And I will acknowledge another hypocrisy as well: this is a comparatively new development for me. Some of my favorite movies have been Dirty Harry and The Godfather and the James Bond series. All have their share of killing. To be honest, since I reached this point in the past couple of years, I haven’t watched any of those movies, and have some trepidation about how I would respond to them today.

So what changed for me? I suspect that a lot of it has to do with the increased prevalence of children being mixed into these lethal entertainments. When children die, or kill, in these violent books and movies, an additional element is added, and taken away. Not only is there loss of life, but of innocence as well. The tragedy is doubled.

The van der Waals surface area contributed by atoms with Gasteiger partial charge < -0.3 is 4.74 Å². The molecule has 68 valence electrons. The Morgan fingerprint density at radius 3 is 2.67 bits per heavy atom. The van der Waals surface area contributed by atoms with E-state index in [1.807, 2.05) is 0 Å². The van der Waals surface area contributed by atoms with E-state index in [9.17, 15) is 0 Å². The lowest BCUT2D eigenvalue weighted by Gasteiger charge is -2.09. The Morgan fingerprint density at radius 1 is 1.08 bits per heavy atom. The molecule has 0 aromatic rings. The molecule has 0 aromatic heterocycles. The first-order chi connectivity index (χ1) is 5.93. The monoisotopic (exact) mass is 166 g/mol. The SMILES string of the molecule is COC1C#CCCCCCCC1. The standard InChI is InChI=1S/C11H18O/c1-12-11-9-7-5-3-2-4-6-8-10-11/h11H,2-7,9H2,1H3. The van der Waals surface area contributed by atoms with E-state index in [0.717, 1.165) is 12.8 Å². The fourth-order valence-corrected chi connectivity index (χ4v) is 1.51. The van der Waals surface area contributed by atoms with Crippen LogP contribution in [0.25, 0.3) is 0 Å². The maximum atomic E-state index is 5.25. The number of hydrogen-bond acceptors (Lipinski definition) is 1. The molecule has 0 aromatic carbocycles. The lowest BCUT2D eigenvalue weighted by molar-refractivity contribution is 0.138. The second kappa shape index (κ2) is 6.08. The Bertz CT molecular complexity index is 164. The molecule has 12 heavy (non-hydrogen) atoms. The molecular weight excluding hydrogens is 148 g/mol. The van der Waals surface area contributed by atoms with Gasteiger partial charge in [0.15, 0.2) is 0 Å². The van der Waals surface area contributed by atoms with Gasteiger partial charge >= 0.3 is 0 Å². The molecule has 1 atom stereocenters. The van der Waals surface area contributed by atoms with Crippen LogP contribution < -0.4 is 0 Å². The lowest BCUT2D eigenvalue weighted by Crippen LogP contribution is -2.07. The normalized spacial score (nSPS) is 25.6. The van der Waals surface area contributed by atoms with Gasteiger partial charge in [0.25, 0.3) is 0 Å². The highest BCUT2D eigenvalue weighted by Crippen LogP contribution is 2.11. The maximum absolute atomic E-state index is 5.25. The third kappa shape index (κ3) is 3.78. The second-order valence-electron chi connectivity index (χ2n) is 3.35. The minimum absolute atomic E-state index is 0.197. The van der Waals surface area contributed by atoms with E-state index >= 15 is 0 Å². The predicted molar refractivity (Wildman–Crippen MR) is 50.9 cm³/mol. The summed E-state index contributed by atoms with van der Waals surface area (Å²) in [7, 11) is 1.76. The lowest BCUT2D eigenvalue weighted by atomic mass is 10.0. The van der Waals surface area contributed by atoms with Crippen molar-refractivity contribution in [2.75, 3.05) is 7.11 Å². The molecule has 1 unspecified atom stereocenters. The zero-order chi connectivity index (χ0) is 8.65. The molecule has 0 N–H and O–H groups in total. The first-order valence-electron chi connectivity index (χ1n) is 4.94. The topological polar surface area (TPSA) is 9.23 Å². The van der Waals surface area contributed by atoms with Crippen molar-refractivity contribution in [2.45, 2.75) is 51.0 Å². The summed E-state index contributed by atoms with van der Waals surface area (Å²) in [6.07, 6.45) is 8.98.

I understand the counter-argument. Conflict drives the plot, and the stakes are never higher than when life is on the line. Our emotional response is part of the enjoyment of what we read, or view on a screen as the case may be. It’s part of the essential catharsis. Okay, fair enough. But context is everything. You see, while the defenders of hyper-violent entertainment say that the tragedy of death is part of the overall “message,” they tend to undercut it by how they present it. In most cases, only a handful of deaths are actually tragic. We see this at the ludicrous extreme in movies where the main characters endure horrific catastrophe, where the end of civilization has occurred. But the dog survives! That scene always elicits a rousing cheer. Presumably because the dog also represents innocence. It’s enough of a cliché that writers and filmmakers will take great pride in subverting it, sometimes to drive home the seriousness of the story, sometimes for laughs.